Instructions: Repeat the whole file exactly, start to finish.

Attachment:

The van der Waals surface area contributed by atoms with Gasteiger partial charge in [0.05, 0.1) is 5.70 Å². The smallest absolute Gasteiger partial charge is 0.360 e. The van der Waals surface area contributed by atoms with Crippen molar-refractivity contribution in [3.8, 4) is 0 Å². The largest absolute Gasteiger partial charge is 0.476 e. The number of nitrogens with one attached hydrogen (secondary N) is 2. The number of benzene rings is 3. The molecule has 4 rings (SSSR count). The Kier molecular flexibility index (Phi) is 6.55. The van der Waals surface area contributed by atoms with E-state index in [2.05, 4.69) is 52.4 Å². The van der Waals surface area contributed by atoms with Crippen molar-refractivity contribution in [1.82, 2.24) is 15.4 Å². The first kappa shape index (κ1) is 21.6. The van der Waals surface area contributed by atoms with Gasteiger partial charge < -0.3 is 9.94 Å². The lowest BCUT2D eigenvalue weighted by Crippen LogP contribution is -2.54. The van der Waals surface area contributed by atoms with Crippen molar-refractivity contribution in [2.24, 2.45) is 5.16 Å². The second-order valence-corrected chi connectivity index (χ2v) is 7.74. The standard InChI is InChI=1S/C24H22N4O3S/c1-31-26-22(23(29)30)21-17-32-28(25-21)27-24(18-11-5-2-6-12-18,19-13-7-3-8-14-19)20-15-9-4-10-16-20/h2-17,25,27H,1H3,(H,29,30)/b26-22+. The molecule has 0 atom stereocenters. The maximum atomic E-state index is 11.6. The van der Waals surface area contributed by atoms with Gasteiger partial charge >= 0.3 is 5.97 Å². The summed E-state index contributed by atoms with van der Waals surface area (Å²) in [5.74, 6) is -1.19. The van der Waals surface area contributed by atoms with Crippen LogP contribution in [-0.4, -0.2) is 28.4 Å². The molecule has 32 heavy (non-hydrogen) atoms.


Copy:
The van der Waals surface area contributed by atoms with Gasteiger partial charge in [0.05, 0.1) is 5.70 Å². The smallest absolute Gasteiger partial charge is 0.360 e. The van der Waals surface area contributed by atoms with Crippen molar-refractivity contribution in [3.8, 4) is 0 Å². The largest absolute Gasteiger partial charge is 0.476 e. The number of nitrogens with one attached hydrogen (secondary N) is 2. The number of benzene rings is 3. The molecule has 4 rings (SSSR count). The Kier molecular flexibility index (Phi) is 6.55. The van der Waals surface area contributed by atoms with E-state index in [2.05, 4.69) is 52.4 Å². The van der Waals surface area contributed by atoms with Crippen molar-refractivity contribution in [1.82, 2.24) is 15.4 Å². The first kappa shape index (κ1) is 21.6. The van der Waals surface area contributed by atoms with Gasteiger partial charge < -0.3 is 9.94 Å². The lowest BCUT2D eigenvalue weighted by Crippen LogP contribution is -2.54. The van der Waals surface area contributed by atoms with Crippen molar-refractivity contribution in [2.24, 2.45) is 5.16 Å². The second-order valence-corrected chi connectivity index (χ2v) is 7.74. The standard InChI is InChI=1S/C24H22N4O3S/c1-31-26-22(23(29)30)21-17-32-28(25-21)27-24(18-11-5-2-6-12-18,19-13-7-3-8-14-19)20-15-9-4-10-16-20/h2-17,25,27H,1H3,(H,29,30)/b26-22+. The molecule has 0 atom stereocenters. The maximum atomic E-state index is 11.6. The van der Waals surface area contributed by atoms with Gasteiger partial charge >= 0.3 is 5.97 Å². The summed E-state index contributed by atoms with van der Waals surface area (Å²) in [5.74, 6) is -1.19. The van der Waals surface area contributed by atoms with Crippen LogP contribution in [-0.4, -0.2) is 28.4 Å². The molecule has 32 heavy (non-hydrogen) atoms.